Study Shows Blue Eyes Started With Single Mutation Thousands of Years Ago Connects
Healthline Connects
Healthline Connects

Freaks Like Me: Gene Mutation & Blue Eyes

Research shows that about 6,000 to 10,000 years ago one person's abnormality changed humans forever.

blue eyeBrown eyes are usually considered soulful, green eyes exotic, and all the shades in the middle an intriguing mix that gives us all our outward personalities.

But nothing beats the sparkle of some bright blue eyes. (I am in no way biased in saying that. I swear.)

For the rest of my blue-eyed brethren, we are all mutated freaks.

Then again, so are the X-Men, and they can do some really awesome stuff, so I’m totally fine with that. Then again, I’d trade in these blue eyes for regeneration powers to go along with my adamantium claws any day.

New research out of the University of Copenhagen suggests that those of us with blue eyes are the result of a genetic mutation somewhere between the 8th to 4th millennium BC. Between that timeframe, humans were getting the hang of agriculture and pottery making, as well as scrawling hieroglyphics on pyramid walls.

The new theory is that we blue-eyed bastions of genetic mutation all have a similar ancestor. You see, humans are naturally hardwired to have brown eyes, as that’s what we carried all along. One mutation of the OCA2 gene long ago, which can affect the coloration of our skin, hair, and eyes, switched off the body’s ability to produce brown eyes—leaving blue, the base color, instead.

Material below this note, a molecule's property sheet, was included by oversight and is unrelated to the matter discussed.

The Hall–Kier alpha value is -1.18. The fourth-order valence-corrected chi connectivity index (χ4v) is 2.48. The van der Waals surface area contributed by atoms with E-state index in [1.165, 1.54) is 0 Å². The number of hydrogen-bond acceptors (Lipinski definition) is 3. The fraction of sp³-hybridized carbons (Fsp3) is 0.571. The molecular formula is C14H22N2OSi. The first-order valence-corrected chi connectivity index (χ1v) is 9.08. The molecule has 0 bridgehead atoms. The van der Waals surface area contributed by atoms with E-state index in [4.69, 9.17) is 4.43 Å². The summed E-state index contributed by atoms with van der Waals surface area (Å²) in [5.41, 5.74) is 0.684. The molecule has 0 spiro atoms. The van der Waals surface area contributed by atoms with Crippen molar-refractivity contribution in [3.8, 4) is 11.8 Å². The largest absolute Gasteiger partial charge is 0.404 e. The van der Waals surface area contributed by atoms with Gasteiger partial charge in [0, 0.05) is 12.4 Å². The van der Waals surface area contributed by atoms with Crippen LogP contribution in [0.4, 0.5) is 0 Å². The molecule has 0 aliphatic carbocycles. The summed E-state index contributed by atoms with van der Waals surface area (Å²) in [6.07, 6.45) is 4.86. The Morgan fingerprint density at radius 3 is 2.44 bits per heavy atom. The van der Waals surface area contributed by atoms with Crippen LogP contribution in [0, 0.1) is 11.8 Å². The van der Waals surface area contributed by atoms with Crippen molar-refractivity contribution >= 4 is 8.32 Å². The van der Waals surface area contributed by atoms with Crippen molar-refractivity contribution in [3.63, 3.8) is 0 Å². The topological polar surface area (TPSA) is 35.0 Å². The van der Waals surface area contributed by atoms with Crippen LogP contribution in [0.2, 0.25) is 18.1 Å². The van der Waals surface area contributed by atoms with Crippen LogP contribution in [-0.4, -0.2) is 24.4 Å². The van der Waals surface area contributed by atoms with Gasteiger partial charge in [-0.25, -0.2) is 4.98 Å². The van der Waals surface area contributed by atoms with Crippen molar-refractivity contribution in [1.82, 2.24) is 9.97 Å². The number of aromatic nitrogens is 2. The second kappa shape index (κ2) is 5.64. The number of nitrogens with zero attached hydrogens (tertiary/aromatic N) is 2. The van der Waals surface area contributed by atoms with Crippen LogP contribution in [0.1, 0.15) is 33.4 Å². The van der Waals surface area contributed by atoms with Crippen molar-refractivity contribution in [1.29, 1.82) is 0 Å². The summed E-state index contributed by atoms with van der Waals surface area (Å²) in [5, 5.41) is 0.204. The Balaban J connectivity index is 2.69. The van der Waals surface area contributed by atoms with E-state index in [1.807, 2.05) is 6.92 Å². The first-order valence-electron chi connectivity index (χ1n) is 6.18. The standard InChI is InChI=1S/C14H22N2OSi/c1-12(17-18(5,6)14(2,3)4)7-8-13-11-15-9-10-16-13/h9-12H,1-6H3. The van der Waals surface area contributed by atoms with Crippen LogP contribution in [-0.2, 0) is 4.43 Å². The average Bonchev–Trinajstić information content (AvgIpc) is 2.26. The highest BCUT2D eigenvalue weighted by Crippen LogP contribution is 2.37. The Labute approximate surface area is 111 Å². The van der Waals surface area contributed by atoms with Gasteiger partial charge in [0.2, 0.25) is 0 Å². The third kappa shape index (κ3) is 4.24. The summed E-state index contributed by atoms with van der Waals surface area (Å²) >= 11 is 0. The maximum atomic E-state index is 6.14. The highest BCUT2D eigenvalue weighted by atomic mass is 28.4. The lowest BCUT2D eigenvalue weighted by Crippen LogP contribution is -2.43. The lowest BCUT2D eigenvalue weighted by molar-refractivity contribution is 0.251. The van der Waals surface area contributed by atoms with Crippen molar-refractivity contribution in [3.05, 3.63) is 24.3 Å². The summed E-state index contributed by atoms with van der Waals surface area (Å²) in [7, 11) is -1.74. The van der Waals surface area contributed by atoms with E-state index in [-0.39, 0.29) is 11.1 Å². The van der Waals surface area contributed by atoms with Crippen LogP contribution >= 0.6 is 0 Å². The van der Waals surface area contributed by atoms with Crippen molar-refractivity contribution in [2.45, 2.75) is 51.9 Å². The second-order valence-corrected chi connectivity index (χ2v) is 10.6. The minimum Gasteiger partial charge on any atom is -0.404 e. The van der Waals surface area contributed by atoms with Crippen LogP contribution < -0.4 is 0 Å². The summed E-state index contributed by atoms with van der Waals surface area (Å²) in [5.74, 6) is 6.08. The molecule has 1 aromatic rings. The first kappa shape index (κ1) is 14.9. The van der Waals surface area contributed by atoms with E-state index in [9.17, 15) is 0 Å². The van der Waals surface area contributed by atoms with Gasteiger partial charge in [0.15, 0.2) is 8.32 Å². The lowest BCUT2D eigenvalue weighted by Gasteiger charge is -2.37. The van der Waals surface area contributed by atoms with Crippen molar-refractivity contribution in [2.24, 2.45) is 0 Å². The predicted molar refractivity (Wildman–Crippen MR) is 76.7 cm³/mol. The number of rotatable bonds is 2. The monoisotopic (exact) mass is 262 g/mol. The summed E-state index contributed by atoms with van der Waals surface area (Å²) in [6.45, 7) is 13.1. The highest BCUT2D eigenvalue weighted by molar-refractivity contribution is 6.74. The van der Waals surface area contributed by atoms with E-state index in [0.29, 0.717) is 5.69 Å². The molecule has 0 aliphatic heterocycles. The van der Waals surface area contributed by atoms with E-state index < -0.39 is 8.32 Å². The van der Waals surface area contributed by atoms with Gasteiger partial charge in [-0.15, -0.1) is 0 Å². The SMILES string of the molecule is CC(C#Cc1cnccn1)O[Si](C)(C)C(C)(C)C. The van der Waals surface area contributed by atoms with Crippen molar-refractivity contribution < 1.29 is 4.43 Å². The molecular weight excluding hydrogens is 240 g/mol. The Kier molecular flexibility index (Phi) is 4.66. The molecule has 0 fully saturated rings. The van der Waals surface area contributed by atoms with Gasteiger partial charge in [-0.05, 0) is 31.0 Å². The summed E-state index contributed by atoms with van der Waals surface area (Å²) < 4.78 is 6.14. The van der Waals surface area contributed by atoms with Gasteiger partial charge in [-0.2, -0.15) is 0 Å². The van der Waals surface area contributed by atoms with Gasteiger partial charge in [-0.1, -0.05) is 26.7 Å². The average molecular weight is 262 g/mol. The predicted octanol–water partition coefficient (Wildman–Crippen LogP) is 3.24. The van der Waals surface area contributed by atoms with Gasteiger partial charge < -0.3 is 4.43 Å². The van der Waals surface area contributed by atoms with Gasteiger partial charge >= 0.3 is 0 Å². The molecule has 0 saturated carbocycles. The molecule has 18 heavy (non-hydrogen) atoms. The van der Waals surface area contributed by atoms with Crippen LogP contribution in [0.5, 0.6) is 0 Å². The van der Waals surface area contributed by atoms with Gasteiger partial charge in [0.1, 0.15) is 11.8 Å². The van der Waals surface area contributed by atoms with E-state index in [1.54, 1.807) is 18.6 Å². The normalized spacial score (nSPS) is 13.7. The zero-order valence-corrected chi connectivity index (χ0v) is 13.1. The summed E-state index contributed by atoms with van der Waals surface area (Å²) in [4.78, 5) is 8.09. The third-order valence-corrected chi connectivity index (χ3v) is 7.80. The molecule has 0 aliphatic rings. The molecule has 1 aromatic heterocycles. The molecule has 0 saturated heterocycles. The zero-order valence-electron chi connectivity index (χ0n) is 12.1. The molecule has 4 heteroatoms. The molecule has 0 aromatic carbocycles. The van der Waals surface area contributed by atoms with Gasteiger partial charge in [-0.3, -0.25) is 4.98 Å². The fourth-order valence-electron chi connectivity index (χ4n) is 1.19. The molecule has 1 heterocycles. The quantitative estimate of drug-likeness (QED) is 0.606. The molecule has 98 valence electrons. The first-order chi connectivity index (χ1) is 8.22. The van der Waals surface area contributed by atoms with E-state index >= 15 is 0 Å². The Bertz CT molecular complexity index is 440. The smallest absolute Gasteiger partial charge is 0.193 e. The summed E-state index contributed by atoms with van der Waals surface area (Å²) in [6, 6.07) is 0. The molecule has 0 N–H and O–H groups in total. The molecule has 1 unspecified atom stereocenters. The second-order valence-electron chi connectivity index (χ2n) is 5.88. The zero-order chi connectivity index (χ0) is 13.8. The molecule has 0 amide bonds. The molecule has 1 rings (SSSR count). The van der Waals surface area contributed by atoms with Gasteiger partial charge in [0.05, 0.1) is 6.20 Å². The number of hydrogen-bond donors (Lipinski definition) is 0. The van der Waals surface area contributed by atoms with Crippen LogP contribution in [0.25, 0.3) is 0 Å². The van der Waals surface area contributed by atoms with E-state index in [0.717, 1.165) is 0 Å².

This one person with their freakish-looking eyes must have been desirable enough to spread his or her melanin-deficient genes through the ages. Then again, this type of genetic material passes through the mothers, so it was most likely a woman who had those cool blue pools of water for eyes.

Maybe our ancestral mutant link was somewhere close to the amazingly beautiful women January Jones, Charlize Theron, Liv Tyler, or some other blue-eyed temptress. (Then again, with the new research considered, I better start looking at them as cousins. Gross.)

It was much easier for that single blue-eyed gene to have such a profound effect on Europe and other areas because the Earth’s population at the time was between 5 to 7 million, not the 7 billion we’re at now.

Those blue eyes made that one person—that mutant freak—and her offspring so ridiculously good looking that that gene switch spread like wildfire through the brown-eyed population enough to alter the human race forever. That has to look good on a résumé.  

Actually, I think John Hawks of the University of Wisconsin, Madison put it best when he told MSNBC: "The question really is, "Why did we go from having nobody on Earth with blue eyes 10,000 years ago to having 20 or 40 percent of Europeans having blue eyes now? This gene does something good for people. It makes them have more kids."

If that wasn’t true, none of us blue-eyed people would be here. 

  • 1

Tags: Latest Studies & Research

Was this article helpful? Yes No

Recommended for You


About the Author

Brian Krans is an Assistant Editor and writer at